In 2003, when Benjamin Netanyahu was finance minister, he unveiled a bold proposal to build a high-speed rail line connecting Eilat, Israel’s Red Sea port, to Ashdod, Israel’s largest Mediterranean port. The rail line, he said, would form an alternative to the Suez Canal, enabling Israel to leverage its status as the most stable country in the Middle East and host cargo traveling from the Far East to Europe. Ultimately, however, the plan to supplant age-old trade routes came to nothing. Israel’s economy was reeling from the Second Intifada, and there was little appetite for grand infrastructure projects. Netanyahu resigned from the government over Ariel Sharon’s pull-out from Gaza, and the vision for a high-speed rail line went with him.
Almost a decade later, with Egypt unstable and trade with Asia increasing, Netanyahu has revived the idea of the “Red-Med” rail line. In May of 2012, Netanyahu’s cabinet unanimously approved the project. That July, Yisrael Katz, Israel’s minister of transportation, signed a memorandum of understanding with his Chinese counterpart announcing China’s involvement in the rail line’s construction. Earlier this year the government voted to fast-track the project, overruling an appeal by the environmental protection minister. The Transport Ministry estimates that construction will take five years. The aggressiveness with which the Netanyahu Administration is pursuing the rail project highlights the priority the administration places on developing trade ties with East Asia, even as critics of the plan worry that Israel is becoming too dependent on China. According to Israel’s Economy Ministry, 2014 is the first year that trade to Asia will exceed trade to the United States. Export growth to Asia is increasing at three times the rate that it is to the United States and Europe. While Israel’s largest trading partner remains the European Union, tension between European governments and Israel has led Israel’s Finance Minister Naftali Bennett, as well as other prominent ministers, to advocate quickly transitioning to an Asia-oriented economic program.
A primary hurdle to Israel’s “Asia pivot” is that Israel’s infrastructure is oriented westward; it is designed to handle Mediterranean, not Red Sea, trade. Even though there are major advantages to shipping goods from Asia to Eilat, underdeveloped Red Sea infrastructure means that, aside from a few niche products, shipping between Israel and Asia goes via Israel’s Mediterranean ports.
In an interview, Oded Eron—a former Israeli diplomat who has studied the rail line at the Institute for National Security Studies, a Tel Aviv think tank—said that there would be numerous advantages to making the transition between ports. Shipping to Eilat would reduce the length of the shipping route to Asia and therefore reduce shipping costs. It would allow freight destined for Israel to avoid the Suez Canal, which exacts substantial toll and demurrage fees. Ships are often delayed as they wait for convoys to make the crossing, adding to costs. And while the Suez Canal has operated efficiently during Egypt’s recent turmoil, trade strategists see advantages in developing alternatives to the Egyptian sea route.
In order for goods to be transited to Eilat, the government will have to develop an efficient means of delivering products from Eilat to Israel’s center. Uriel Lynn, president of the Federation of Israeli Chambers of Commerce, said in an interview that goods that arrive in Eilat are currently transited by truck to central Israel. For most products this is expensive and inefficient. The rail line would greatly increase the efficiency of sending goods from Eilat to Israel’s major population centers. Israel’s semi-privatized Port Authority has developed a corollary plan to develop the Port of Eilat to accommodate increased demand that the rail line would bring. The same memorandum of understanding that had Beijing agreeing to build and help finance the line also had the Chinese agreeing to further develop Eilat’s port.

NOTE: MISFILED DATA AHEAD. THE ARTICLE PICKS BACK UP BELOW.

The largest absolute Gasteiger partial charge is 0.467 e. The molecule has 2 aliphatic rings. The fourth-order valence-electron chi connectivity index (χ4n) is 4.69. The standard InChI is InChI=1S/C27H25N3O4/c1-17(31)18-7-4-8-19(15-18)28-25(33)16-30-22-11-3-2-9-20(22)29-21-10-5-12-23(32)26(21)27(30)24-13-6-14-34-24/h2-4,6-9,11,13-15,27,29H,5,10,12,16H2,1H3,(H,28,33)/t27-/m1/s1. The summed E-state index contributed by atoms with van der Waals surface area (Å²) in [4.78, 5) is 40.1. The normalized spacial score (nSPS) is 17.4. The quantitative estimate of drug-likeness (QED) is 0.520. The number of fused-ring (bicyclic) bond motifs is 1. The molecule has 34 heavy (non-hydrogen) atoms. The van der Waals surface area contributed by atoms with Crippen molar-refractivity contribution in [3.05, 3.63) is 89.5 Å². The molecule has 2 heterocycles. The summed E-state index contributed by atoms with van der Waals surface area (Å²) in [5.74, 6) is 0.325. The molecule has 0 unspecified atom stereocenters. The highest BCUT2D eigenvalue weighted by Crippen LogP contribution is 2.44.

Netanyahu has aggressively hawked the line’s possibilities in domestic forums and when traveling to East Asia, where he says there is resounding demand for such an initiative. In a January speech delivered to Israel’s Institute of Security Studies he spoke about developing Israel into an entrepot—a stable country that would host trade traveling from Asia to Europe. In a different speech he suggested that the route would be a gift to Israel’s Asian and European allies. The rail line has become part of his go-to pitch about the advantages that Israel brings to the world. In an interview with Mainichi Shimbun, a Japanese newspaper, he capped an answer to a question about Israel’s settlement activity by mentioning the advantages the Red-Med line would offer East Asian countries that trade with Europe.
Still, outside experts are skeptical that—barring calamity in Egypt—the rail line will actually provide a substantial alternative to the Suez Canal for Far East-Europe trade. According to Peter Sand, BIMCO’s chief shipping analyst, the rail line will effectively service Israel-Asia trade but will prove an expensive alternative for freight destined for Europe. According to Sand, “The trend is for larger and larger vessels to be deployed on the FE [Far East]-Europe trade, limiting the transshipment to a minimum in order to optimize your network and cut cost.” (Transshipment refers to the cost of transferring containers from ships and back. Transshipment costs would increase for goods on the Asia-Europe line because they would have to be unloaded at Eilat, loaded into train cars and reloaded onto a ship before going to their port of destination.) He estimated that a fully operational rail line, in 2025, would at most attract 3 percent to 4 percent of Asia-Europe trade, assuming there are no difficulties with the Suez route.